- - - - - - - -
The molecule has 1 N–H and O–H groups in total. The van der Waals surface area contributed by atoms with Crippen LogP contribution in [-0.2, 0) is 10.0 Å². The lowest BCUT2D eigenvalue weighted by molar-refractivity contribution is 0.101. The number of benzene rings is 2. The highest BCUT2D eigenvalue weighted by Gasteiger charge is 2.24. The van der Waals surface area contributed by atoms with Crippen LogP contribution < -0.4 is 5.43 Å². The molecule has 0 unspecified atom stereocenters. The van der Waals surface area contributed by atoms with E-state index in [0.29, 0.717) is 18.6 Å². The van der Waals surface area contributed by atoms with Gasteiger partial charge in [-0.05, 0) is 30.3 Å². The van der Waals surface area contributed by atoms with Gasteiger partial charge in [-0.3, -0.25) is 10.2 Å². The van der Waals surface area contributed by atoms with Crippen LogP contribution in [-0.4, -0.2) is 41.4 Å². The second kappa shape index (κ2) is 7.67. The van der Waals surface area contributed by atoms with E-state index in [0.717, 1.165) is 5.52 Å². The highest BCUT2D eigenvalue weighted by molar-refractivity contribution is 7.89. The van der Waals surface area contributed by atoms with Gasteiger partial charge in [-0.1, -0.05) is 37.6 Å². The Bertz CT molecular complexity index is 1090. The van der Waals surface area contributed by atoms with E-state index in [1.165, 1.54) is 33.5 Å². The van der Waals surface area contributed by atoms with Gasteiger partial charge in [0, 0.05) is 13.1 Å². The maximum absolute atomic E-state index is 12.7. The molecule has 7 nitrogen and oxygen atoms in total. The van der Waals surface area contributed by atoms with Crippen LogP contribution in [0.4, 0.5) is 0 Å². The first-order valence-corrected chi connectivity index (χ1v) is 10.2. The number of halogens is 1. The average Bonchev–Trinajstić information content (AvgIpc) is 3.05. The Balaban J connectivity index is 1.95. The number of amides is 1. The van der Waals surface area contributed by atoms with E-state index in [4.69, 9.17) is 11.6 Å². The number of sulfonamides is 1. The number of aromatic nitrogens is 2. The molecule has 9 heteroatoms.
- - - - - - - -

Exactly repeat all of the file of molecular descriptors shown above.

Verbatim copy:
The molecule has 1 N–H and O–H groups in total. The van der Waals surface area contributed by atoms with Crippen LogP contribution in [-0.2, 0) is 10.0 Å². The lowest BCUT2D eigenvalue weighted by molar-refractivity contribution is 0.101. The number of benzene rings is 2. The highest BCUT2D eigenvalue weighted by Gasteiger charge is 2.24. The van der Waals surface area contributed by atoms with Crippen LogP contribution < -0.4 is 5.43 Å². The molecule has 0 unspecified atom stereocenters. The van der Waals surface area contributed by atoms with E-state index in [0.29, 0.717) is 18.6 Å². The van der Waals surface area contributed by atoms with Gasteiger partial charge in [-0.05, 0) is 30.3 Å². The van der Waals surface area contributed by atoms with Gasteiger partial charge in [-0.3, -0.25) is 10.2 Å². The van der Waals surface area contributed by atoms with Crippen LogP contribution in [-0.4, -0.2) is 41.4 Å². The second kappa shape index (κ2) is 7.67. The van der Waals surface area contributed by atoms with E-state index in [0.717, 1.165) is 5.52 Å². The highest BCUT2D eigenvalue weighted by molar-refractivity contribution is 7.89. The van der Waals surface area contributed by atoms with Gasteiger partial charge in [-0.1, -0.05) is 37.6 Å². The Bertz CT molecular complexity index is 1090. The van der Waals surface area contributed by atoms with E-state index in [1.165, 1.54) is 33.5 Å². The van der Waals surface area contributed by atoms with Gasteiger partial charge in [0, 0.05) is 13.1 Å². The maximum absolute atomic E-state index is 12.7. The molecule has 7 nitrogen and oxygen atoms in total. The van der Waals surface area contributed by atoms with Crippen LogP contribution in [0.4, 0.5) is 0 Å². The first-order valence-corrected chi connectivity index (χ1v) is 10.2. The number of halogens is 1. The average Bonchev–Trinajstić information content (AvgIpc) is 3.05. The Balaban J connectivity index is 1.95. The number of amides is 1. The van der Waals surface area contributed by atoms with E-state index in [4.69, 9.17) is 11.6 Å². The number of sulfonamides is 1. The number of aromatic nitrogens is 2. The molecule has 9 heteroatoms.